John F Kennedy's Modes Of Persuasion

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The power of persuasion is one that has proved its influence all throughout the history of humanity, convincing the masses to think as one body. This talent is not without practice or order however, even those talented with influence must be organized and eloquently sew their words together to prove a point. Only arguments that can appeal to all are able to be successful. In President John F. Kennedy’s Speech “Peace Speech”, examples of Aristotle's Modes of Persuasion are used. Kennedy uses the appeal of his credibility (Ethos), emotion (Pathos), and logic (Logos) to support his argument against war.
The first Mode of Persuasion used in the “Peace Speech” was Ethos. Ethos was presented through quotes Kennedy pulled from reliable sources.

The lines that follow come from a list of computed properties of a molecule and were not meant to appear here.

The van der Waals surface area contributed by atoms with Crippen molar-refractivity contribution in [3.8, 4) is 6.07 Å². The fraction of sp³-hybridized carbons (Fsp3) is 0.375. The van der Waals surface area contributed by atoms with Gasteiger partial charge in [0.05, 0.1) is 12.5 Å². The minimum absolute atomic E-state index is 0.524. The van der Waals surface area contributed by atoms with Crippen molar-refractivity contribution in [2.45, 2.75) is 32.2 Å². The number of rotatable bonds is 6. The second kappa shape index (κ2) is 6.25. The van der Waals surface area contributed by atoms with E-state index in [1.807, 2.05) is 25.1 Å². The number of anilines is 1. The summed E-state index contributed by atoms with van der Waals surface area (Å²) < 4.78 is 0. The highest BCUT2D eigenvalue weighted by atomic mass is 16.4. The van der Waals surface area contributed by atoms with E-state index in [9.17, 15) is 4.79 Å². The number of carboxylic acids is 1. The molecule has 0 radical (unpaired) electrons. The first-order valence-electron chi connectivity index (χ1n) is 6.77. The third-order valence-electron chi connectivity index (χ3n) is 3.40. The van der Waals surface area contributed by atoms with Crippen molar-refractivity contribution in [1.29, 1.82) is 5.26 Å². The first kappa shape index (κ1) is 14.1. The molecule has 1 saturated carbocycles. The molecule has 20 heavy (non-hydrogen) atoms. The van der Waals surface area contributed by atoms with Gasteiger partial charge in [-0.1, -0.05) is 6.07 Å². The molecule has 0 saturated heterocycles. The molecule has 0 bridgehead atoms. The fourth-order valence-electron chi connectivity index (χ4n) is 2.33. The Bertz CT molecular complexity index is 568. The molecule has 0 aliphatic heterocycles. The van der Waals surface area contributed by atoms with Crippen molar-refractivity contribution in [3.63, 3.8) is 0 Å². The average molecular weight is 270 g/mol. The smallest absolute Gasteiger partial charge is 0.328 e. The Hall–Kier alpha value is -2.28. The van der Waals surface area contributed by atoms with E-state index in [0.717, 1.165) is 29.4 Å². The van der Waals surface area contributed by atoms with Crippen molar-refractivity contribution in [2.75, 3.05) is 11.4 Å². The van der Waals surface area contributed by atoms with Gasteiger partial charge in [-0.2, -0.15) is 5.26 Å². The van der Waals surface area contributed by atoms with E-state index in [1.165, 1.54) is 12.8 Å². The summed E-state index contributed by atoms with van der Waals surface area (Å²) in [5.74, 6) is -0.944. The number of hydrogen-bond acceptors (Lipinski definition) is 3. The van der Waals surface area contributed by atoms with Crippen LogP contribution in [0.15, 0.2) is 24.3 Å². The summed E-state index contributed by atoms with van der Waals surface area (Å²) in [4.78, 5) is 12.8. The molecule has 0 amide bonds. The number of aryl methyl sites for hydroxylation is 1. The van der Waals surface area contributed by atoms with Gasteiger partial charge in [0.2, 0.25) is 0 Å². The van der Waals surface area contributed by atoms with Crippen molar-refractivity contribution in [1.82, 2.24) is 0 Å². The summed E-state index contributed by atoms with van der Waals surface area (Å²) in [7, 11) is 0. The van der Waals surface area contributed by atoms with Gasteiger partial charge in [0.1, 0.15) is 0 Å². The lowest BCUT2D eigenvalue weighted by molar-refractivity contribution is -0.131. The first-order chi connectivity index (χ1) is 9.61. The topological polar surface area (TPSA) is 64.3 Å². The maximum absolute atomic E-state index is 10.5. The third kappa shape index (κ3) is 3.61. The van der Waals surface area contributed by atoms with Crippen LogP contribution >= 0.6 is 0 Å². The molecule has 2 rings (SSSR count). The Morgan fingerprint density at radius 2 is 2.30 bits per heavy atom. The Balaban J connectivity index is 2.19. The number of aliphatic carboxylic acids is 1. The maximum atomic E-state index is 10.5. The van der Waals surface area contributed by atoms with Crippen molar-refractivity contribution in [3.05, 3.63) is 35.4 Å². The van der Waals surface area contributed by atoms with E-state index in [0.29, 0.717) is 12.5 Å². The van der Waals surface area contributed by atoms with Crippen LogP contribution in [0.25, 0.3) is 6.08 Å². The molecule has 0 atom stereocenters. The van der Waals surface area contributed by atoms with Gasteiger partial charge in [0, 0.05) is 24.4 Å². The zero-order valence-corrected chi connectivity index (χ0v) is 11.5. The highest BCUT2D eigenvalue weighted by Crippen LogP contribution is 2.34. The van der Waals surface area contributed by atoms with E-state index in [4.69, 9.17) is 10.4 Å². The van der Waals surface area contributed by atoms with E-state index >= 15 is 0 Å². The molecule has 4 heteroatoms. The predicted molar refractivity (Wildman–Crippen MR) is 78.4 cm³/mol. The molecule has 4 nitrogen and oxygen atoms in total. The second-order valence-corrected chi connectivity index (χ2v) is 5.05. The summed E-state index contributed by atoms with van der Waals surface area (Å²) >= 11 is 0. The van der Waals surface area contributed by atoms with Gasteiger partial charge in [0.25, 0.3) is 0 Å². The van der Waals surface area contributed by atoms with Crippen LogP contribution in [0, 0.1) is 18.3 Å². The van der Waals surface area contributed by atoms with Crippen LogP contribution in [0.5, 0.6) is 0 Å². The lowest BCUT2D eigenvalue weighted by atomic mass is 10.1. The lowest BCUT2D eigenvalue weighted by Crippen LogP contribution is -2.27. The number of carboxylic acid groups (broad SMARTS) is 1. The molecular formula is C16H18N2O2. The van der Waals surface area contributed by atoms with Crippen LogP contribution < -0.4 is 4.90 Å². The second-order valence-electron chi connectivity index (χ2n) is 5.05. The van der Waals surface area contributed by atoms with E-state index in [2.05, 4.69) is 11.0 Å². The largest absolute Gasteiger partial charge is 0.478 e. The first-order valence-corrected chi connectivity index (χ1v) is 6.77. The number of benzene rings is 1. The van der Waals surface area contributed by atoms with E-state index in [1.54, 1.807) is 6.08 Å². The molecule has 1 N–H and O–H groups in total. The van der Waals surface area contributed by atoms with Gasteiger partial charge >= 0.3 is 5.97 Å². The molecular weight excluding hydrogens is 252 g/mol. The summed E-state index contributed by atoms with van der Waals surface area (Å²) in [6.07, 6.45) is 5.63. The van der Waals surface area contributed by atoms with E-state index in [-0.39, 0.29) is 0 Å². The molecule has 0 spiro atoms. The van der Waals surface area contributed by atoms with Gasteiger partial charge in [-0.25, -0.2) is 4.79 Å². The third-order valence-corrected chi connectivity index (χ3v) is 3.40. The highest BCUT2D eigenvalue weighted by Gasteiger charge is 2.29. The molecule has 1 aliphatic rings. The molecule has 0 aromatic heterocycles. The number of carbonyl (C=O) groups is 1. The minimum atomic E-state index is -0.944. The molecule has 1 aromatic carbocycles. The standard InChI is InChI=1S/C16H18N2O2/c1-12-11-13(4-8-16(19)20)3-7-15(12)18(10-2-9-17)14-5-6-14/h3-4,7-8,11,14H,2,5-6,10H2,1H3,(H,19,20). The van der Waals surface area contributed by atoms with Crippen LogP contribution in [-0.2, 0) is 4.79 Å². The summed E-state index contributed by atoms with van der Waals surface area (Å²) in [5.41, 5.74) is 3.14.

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Logical and proven evidence are used as key points to sway the audience in favor of the speaker. Kennedy uses the phrase “makes no sense” a total of three times to drive his point into the minds of others. Another example would be the use of the word “rational”. It is used in such a way where denying the view of the speaker would ultimately prove to be nonsensical. Specific facts or statistics are also used to prove a more literal point, the billions of dollars used to fund weapons, would be an instance of Logos. An argument, no matter how well written, will have a weak base without a solid backing. Throughout the decades, “Peace Speech” has proven to be one of the best exemplars of a strong, passionate, and sound debate. Using Ethos, Pathos, and Logos, Kennedy was able to get into the minds of Americans and those around the world. In a time where the fear of war was constant, a conversation of peace was made possible. Although the modern world deals with a capacity of opinion, the likes of which it has never seen, it is still humanity’s goal to come together as one strong unit. Such a unit cannot be made without engaging people of all walks of
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